In the ongoing series, read the stories of the people who designed, built and sailed on the Ship of Dreams.
This is one of the many stories of a crew member who worked on RMS Titanic.
Man at the wheel when Titanic hit the iceberg.
Born in Cornwall in 1882, Robert worked as a Quartermaster on Titanic. He was the eldest of a family of nine. He started his career aged 21, working on the Revenge Royal Navy Ship. In 1906, he married Florence Mortimore in Manaton Devon.
Right before his time on RMS Titanic, Robert was stationed on the troop ship Dongola, which operated between the UK and Bombay, India.
He boarded Titanic on the 10th April 1912 as a crew member. His duties included running errands, checking the ship's water temperature, obtaining keys and maintaining the officer's corridor.
The night of the Titanic disaster, he took the wheel at 10pm and sadly the ship struck the iceberg at 11.40pm while he was on duty. He stayed at the wheel until 12.23am when he was ordered to uncover one of the emergency lifeboats and to take charge of Lifeboat 6 by Second Officer Lightoller. He was instructed to head toward the light that was seen in the distance and then return for more passengers.
The lifeboat departed the ship around 12.55am with only 28 people on board, including Molly Brown and lookout Frederick Fleet. However, about a mile away, both Titanic's lights and the light in the distance went out, leaving them stranded.
Following Titanic’s sinking, Lifeboat 6 came across and tied up to Lifeboat 16 and took a fireman from the boat to help with the rowing. They were one of the last boats to be rescued by the RMS Carpathia at 8.00am. Robert made sure everyone disembarked from the lifeboat before he got off himself.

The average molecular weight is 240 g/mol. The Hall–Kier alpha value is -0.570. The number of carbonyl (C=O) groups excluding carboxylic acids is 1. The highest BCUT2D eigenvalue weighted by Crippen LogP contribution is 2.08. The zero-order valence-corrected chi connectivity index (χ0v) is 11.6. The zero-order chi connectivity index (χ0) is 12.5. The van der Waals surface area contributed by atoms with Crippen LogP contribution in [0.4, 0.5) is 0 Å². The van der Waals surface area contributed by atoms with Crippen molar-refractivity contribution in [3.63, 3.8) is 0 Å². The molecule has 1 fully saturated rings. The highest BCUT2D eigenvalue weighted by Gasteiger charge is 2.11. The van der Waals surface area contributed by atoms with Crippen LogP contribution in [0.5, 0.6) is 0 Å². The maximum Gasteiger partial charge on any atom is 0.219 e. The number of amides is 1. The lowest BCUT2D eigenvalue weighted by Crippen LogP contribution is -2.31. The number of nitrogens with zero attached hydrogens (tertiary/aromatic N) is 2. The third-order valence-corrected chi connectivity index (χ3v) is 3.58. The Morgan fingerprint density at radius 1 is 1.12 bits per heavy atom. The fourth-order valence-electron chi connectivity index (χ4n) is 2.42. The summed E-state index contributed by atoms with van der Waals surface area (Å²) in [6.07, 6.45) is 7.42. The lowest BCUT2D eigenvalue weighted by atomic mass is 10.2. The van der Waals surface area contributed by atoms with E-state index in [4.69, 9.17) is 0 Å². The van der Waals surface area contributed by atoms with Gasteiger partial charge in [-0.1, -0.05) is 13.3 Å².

Following the sinking, there were several inquiries to determine what caused the tragedy. Robert appeared at the US Inquiry and was asked just under 500 questions. His testimony tells his story of his time on Titanic and what he did before being rescued.
Robert continued working out at sea on various ships after the disaster, but sadly suffered another tragedy when his beloved wife died from a brain tumour on 23rd March 1940. Following this tragic loss, he returned to the sea and passed away on 23rd September 1940 at the age of 58, aboard a ship named English Trader in Aberdeen. His resting place is now in Trinity Centre in Aberdeen.
Simon Medhurst, great-grandson of Robert Hitchens, visited Titanic Belfast recently and shared with us the story of how he discovered his connection to RMS Titanic. Having always had an interest in the world-famous ship and a passion for collecting Titanic memorabilia from his early 20s, Simon found his birth father at the age of 45 and discovered his personal connection to the Titanic story.
Although Robert didn't have much, due to a life spent at sea, his family have a treasured Mahogany lap tray with a map on it which he carried with him on his journeys wherever he went to sea.
Simon said that “Being the great-grandson of a Titanic survivor gave me a new perspective. My desire has transcended beyond only being a collector to being an ambassador for sharing the Titanic story and the story of the individuals on Titanic.
Being in Belfast, the birthplace of Titanic, is one of those 'got to be done' events for everyone and everyone connected or who has a fascination with the story of Titanic. It is there that you experience the lives, stories and heroism of all those on the Ship of Dreams.”
The Titanic Experience
The Titanic Experience is the world’s most authentic retelling of the iconic story.
The self-guided tour extends over nine interactive galleries where you discover the sights, sounds, smells and stories of the ship, as well as the people and city that made her.